At a Glance:
- Print isn’t reactive – and makes for “a more complete, very public” act of contrition
- Print offers a trusted and engaged environment in which to show you’ve learned something
- Newspapers help you to get in front of the right people
From political backpedalling to investment blunders, the organisational apology is a regular fixture of the news cycle. Sure, believability varies from case to case, but what’s interesting is that while brands do most of their talking online, saying sorry is something they reserve for print.
Just look at the Facebook/Cambridge Analytica debacle, and how, when push came to shove, the social media giant was forced to pen a full page apology in seven British and three American newspapers.
Why print? Well, that’s something we decided to ask the experts – looking at two high-profile recent examples from Oxfam and KFC.
Print shows you’ve considered your apology
A knee-jerk response often just makes you look like… well, an insincere jerk. By condensing your apology into one, well-crafted “we’re sorry” note, print gives the perception that you’ve taken the time to reflect on your wrong-doing, provides a much-needed specificity when it comes to messaging – and works as a kind of catch-all reference point for a brand.
“If you’re standing in front of reporters, speaking on camera, or even writing a tweet, you’re going to get defensive, start scapegoating or take a detour,” says Edwin Battistella, professor of humanities and culture at Southern Oregon University and author of Sorry About That: The Language of Public Apology.
An apology in print, however, usually does a decent job, argues Professor Roy J. Lewicki, a leading scholar in the study of conflict management and author of Think Before You Speak: A Complete Guide to Strategic Negotiation. “They can be longer, more complete and very public, provided it’s delivered to the right people,” he says.
Battistella agrees: “A print apology goes through several drafts and a writer will think about it carefully before publishing.”
The point then, is that print is not reactive. Nor is it emotionally led.
It can also be a powerful brand-building tool… if it shows you’ve learned something. “We saw that with Tylenol and Johnson & Johnson in 1982 [when the pharmaceutical company spearheaded changes to the drug packaging industry after poison was found in Tylenol capsules] and we’re seeing it again with Oxfam now.”
In the case of Oxfam – which has been under fire since it was revealed that senior staff paid women for sex in the aftermath of the 2010 earthquake in Haiti – its act of contrition in The Times and The Guardian made a pretty decent fist of hosing down its charred reputation.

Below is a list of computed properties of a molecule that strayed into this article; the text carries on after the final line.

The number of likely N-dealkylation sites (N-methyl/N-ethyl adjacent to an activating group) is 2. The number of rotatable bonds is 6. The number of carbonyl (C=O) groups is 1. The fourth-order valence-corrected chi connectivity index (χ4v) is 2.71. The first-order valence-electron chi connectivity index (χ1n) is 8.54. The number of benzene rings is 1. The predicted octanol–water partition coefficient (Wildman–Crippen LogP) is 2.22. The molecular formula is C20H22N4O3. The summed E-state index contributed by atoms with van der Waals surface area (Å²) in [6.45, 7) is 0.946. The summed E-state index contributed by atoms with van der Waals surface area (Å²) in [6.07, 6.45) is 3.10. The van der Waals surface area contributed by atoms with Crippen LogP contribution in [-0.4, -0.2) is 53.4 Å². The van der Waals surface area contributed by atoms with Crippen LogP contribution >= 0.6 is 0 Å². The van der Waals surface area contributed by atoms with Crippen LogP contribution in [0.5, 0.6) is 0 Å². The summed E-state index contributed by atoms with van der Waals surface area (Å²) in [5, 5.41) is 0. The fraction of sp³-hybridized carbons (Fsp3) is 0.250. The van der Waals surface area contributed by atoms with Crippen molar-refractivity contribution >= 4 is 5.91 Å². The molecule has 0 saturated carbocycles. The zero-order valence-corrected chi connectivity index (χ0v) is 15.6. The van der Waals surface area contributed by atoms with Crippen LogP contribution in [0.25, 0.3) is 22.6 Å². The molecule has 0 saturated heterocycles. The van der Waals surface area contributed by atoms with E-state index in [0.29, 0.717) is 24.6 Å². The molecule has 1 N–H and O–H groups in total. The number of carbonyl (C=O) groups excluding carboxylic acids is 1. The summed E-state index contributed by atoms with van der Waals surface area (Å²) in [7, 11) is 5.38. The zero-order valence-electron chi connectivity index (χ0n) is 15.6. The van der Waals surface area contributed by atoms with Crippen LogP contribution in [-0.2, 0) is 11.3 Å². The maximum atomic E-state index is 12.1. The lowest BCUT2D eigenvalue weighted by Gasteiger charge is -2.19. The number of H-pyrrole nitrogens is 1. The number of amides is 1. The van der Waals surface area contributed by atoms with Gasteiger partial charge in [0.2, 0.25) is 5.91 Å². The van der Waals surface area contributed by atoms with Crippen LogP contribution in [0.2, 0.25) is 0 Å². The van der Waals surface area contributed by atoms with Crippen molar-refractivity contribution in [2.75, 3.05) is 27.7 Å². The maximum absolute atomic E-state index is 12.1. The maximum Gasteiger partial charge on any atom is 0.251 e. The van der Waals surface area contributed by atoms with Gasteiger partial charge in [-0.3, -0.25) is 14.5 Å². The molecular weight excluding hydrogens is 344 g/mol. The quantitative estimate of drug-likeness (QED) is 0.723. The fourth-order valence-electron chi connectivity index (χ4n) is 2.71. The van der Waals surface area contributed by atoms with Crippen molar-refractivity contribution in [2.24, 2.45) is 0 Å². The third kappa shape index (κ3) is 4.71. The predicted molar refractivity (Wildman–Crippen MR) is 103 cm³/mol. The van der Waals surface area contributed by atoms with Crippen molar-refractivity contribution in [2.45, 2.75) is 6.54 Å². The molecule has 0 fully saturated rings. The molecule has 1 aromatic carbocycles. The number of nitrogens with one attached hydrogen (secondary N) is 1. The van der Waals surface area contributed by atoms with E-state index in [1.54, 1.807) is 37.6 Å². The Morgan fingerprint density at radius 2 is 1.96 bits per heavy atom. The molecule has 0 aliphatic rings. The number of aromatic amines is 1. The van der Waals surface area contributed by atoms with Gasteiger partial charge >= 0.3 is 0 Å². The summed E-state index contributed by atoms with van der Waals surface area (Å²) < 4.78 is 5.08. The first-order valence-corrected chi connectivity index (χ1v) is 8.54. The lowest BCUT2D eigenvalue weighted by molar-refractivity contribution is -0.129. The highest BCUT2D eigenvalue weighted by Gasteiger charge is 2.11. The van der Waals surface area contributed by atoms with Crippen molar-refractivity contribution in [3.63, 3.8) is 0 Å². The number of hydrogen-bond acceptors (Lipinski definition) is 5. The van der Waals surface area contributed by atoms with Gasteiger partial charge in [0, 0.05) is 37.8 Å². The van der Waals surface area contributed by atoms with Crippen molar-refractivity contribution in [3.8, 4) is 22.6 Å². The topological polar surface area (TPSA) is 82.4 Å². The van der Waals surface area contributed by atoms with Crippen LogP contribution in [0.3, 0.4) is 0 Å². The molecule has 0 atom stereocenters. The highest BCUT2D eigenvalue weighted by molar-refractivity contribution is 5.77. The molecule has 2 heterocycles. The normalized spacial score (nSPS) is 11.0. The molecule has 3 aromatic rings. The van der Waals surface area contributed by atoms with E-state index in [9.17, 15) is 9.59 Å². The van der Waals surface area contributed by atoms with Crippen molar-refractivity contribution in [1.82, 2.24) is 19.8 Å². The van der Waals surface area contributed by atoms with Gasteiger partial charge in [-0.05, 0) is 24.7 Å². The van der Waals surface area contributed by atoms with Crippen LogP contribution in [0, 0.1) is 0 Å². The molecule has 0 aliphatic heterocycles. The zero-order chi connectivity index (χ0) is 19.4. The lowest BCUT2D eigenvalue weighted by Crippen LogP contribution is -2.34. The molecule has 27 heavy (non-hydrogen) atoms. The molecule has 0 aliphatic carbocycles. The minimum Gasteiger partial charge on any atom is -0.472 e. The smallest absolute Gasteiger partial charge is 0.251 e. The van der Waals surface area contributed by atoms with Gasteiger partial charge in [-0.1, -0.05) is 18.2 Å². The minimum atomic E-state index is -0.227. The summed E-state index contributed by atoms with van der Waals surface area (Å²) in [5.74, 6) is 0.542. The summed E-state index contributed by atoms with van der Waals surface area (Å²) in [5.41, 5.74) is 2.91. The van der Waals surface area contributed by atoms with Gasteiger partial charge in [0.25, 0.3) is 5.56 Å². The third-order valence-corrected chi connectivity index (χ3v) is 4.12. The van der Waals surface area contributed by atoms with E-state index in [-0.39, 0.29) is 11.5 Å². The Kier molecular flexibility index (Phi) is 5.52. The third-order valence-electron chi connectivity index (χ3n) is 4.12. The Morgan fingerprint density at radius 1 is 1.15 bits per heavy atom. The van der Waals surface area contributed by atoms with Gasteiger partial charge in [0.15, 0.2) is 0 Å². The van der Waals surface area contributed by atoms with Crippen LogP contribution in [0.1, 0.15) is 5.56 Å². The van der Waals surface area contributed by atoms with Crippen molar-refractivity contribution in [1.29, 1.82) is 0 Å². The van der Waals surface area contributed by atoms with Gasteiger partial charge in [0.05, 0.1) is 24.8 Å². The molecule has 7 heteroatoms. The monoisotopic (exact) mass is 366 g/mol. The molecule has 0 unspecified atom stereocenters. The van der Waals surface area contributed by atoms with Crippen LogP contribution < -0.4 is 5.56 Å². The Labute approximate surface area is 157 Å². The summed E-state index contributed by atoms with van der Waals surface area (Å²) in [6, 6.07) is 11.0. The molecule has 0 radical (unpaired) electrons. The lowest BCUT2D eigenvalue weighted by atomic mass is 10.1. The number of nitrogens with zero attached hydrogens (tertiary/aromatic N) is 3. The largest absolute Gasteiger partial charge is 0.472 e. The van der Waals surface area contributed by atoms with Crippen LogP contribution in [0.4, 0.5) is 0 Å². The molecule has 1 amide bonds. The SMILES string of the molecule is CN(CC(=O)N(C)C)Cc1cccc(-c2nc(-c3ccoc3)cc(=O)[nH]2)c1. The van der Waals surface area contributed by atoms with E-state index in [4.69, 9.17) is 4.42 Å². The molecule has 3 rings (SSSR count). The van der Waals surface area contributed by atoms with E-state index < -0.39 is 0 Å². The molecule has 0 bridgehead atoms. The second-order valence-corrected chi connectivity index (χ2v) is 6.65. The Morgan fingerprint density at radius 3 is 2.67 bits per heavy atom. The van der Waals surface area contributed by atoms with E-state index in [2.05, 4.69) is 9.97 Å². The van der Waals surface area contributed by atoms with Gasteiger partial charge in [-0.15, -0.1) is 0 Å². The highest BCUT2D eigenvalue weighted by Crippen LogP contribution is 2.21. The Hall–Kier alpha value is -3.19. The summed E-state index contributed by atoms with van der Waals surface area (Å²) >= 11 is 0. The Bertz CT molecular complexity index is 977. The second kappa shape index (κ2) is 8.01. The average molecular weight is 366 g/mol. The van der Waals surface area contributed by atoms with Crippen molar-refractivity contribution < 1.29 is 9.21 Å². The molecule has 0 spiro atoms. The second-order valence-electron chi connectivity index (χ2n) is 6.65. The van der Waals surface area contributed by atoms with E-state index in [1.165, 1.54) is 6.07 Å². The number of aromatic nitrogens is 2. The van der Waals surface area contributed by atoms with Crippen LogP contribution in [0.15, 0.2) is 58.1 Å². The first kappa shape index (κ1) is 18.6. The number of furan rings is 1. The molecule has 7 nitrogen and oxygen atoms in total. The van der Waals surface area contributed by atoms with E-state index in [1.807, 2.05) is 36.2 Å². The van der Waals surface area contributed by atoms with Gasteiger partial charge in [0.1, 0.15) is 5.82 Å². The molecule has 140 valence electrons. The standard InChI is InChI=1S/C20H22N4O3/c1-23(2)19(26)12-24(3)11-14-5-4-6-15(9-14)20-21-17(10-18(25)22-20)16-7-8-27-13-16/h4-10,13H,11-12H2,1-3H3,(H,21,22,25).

And print has the perception of permanence
Vanessa Clifford, CEO of Newsworks, was quoted in Marketing Week as saying: “Putting a statement like this [Oxfam’s ad] in print holds gravitas and garners attention, becoming a new story in itself, while also allowing the brand to apologise, reassure and lay out its plans for change via a long-copy approach.”
“I think that maybe it’s a matter of audience perception,” says Battistella. “Online apologies are perceived as too casual – less a matter of permanent record. I think that will change in the future, but print carries a sense of permanence that digital simply does not.”
Whatever the channel, create a consistent brand story
When, in February, KFC closed hundreds of its UK branches due to a chicken shortage, the fast-food chain (helped by Mother London) took out a cheeky ad in The Sun and Metro, admitting: “A chicken restaurant without a chicken. It’s not ideal.”
It even went a step further, brazenly rearranging its brand acronym to read “FCK”. The result, according to group managing director of Frank PR Andrew Bloch, was an ad that demanded to be seen – a “masterclass in PR crisis management”.
But it’s probably not something that would have worked as well on television, suggests Battistella: “It doesn’t pronounce well, for one.” He cites the example of Kmart in the United States, which in 2013 used the line “Ship my Pants” in its TV campaign. Unsurprisingly, the effort didn’t go down well. It was, Battistella says, “too on the nose for TV”.
In short, by running with a sweary print ad that aligned closely with the tone of previous campaigns, KFC reinforced its newly acquired image as the bad boy of fast food franchises (check out its dancing chicken, the most complained about ad of 2017).
It’s the type of approach that IKEA often employs to great success – albeit to a less extreme degree. Of course, we’re talking about the flat-pack furniture giant’s edgy, brilliant pee-based pregnancy test that recently appeared in Amelia magazine.
By fostering a familiar sense of mischief in print, KFC is creating a brand narrative its customers can relate to. In fact, Battistella believes the ad will be so successful that “it may earn them more love than the original faux pas cost”. Job done, then.